Abstract: Self-Identification of Mental Health Problems Among Young Adults Experiencing Homelessness: Relations to Coping and Mental Health Service Use (Society for Social Work and Research 24th Annual Conference - Reducing Racial and Economic Inequality)

Self-Identification of Mental Health Problems Among Young Adults Experiencing Homelessness: Relations to Coping and Mental Health Service Use

Thursday, January 16, 2020
Marquis BR Salon 9, ML 2 (Marriott Marquis Washington DC)
* noted as presenting author
Sarah Narendorf, PhD, Associate Professor, University of Houston, Houston, TX
Andrew Robinson, BSW, MSW student, University of Houston, Houston, TX
Diane Santa Maria, DrPH, Researcher, University of Denver, Denver, CO
Kimberly Bender, PhD, Professor, University of Denver, Denver, CO
Kristin Ferguson, PhD, Associate Professor, Arizona State University, Phoenix, AZ
Hsun-Ta Hsu, PhD, MSW, Assistant Professor, University of Missouri-Columbia, Columbia, MO
Anamika Barman-Adhikari, PhD, Assistant Professor, University of Denver, Denver, CO
Jama Shelton, PhD, Assistant Professor, Hunter College, NY
Robin Petering, PhD, PhD Candidate, University of Southern California, Los Angeles, CA
Background: Homelessness is inherently linked to racial and economic inequality. Young adults experiencing homelessness (YAEH) are disproportionately African American and typically have networks with limited financial resources. Compounding these experiences of marginalization, many meet criteria for mental disorders but have high rates of unmet need for treatment. Both access and attitudinal barriers (i.e., perceptions, stigma) are established contributors to low service use rates and these are particularly significant for YAEH. Due to the dual stigma of homelessness and mental illness, many YAEH may not self-identify as having a psychological problem. Drawing from a large multi-city sample of YAEH who screened positive for mental health symptoms, this study answered two research questions: 1) What are the rates and correlates of self-identified mental health problems? and 2) What associations exist between self-identification, coping strategies, and mental health service use?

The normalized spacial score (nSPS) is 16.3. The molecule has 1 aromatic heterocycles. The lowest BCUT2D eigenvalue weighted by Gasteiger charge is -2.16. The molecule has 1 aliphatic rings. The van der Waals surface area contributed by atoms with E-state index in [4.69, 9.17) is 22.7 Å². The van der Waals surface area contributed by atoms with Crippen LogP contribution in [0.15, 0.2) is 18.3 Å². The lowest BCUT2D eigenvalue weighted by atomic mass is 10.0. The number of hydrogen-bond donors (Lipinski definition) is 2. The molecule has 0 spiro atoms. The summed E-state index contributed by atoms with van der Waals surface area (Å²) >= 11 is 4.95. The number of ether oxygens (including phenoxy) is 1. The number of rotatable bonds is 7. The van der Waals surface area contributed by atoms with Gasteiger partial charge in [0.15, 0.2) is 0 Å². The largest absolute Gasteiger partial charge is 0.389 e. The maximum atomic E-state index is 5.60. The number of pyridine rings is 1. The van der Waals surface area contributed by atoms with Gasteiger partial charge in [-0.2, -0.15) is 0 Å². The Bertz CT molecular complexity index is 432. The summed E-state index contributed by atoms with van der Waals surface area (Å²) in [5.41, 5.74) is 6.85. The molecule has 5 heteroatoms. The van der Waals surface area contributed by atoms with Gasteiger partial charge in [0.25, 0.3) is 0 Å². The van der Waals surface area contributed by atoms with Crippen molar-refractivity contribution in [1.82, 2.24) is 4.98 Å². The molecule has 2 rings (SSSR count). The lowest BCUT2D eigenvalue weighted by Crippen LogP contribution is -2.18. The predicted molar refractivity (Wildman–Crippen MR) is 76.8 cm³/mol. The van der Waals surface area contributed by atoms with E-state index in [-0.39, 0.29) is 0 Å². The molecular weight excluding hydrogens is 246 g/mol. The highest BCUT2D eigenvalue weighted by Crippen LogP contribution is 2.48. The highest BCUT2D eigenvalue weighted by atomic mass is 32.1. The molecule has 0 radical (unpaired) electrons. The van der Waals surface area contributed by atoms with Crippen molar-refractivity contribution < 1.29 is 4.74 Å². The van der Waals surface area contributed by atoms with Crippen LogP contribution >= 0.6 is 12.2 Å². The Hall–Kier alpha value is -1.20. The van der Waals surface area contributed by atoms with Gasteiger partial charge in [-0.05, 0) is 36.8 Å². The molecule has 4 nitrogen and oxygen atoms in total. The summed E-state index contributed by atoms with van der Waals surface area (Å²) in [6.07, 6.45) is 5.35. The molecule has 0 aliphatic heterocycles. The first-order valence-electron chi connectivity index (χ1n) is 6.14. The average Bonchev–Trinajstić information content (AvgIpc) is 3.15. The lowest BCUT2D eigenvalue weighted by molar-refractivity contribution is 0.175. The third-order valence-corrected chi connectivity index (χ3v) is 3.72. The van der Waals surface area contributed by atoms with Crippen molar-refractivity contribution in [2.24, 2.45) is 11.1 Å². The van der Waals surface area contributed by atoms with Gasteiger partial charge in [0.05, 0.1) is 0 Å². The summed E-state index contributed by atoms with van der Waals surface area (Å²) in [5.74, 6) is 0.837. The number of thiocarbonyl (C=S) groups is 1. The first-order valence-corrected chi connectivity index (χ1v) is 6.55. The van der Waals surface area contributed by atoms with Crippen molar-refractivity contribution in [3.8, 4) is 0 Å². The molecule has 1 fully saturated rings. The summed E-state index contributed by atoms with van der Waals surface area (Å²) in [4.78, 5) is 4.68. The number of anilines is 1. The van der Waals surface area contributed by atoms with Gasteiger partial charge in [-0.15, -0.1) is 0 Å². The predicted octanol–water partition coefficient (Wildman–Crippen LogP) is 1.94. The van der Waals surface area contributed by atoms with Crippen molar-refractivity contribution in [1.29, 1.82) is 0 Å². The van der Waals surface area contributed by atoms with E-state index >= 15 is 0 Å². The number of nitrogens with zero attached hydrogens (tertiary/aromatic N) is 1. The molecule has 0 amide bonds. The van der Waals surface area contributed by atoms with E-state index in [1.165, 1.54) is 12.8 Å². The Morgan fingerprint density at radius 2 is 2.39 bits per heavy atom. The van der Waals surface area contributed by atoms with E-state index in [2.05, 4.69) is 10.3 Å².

Methods: Data for this study come from the Homeless Youth Risk and Resilience Survey, a self-report survey administered in service settings in seven U.S. cities (N=1426) from 2015-2017. The current study was limited to youth screening positive on one of three mental health screening measures (PHQ-9; Kessler-6 or PC-PTSD; n=892). Self-identification was assessed by asking “Are you currently experiencing problems with your mental health?” Bivariate analyses examined variables associated with self-identification. Relations with coping strategies were assessed with t-tests.  Logistic regression models examined whether self-identification was associated with past year medication use, use of therapy, and unmet need for services, controlling for demographic and coping variables.

 Results: Overall, 35% self-identified as having a mental health problem, with the remaining 65% stating they either did not have a problem (42%) or were not sure (23%).  Bivariate analyses found that the following variables were significantly associated with self-identification: being lesbian, gay, bisexual, or queer/questioning (LGBQ) (45%; χ2=20.1, p<.01), female (42%; χ2=10.6, p<.01), white (44%; χ2=18.0, p<.01) and having been in foster care (41%; χ2=6.7.1, p<.01). Mean positive coping scores were significantly higher in those not self-identifying (t=2.31, p=.02) while negative coping behaviors were higher in those who did self-identify (t=-3.28, p<.01). Controlling for demographic and coping variables, those with self-identified problems had greater odds of prior-year medication use (OR=3.8; CI=2.7-5.2; p<.01),use of therapy (OR=3.1; CI=2.2-4.3; p<.01), and unmet need (OR=2.7; CI=2.0-3.7; p<.01).

 Conclusions and Implications: Only a third of YAEH screening positive for mental health problems identified as experiencing one, suggesting that increasing awareness about mental health symptoms is an important target to increase connections to treatment. Further, efforts to reduce stigma and promote treatment-seeking behavior as a sign of strength might increase willingness to identify as having a mental health problem, particularly among men and youth of color. Alternatively, providers should think about ways to provide mental health supports that do not explicitly require self-identification to increase access for these groups. Youth who did not self-identify endorsed a range of positive coping strategies. Efforts to increase connections to treatment should build on this strength and position formal service use as complementary to many of the positive strategies they are already using.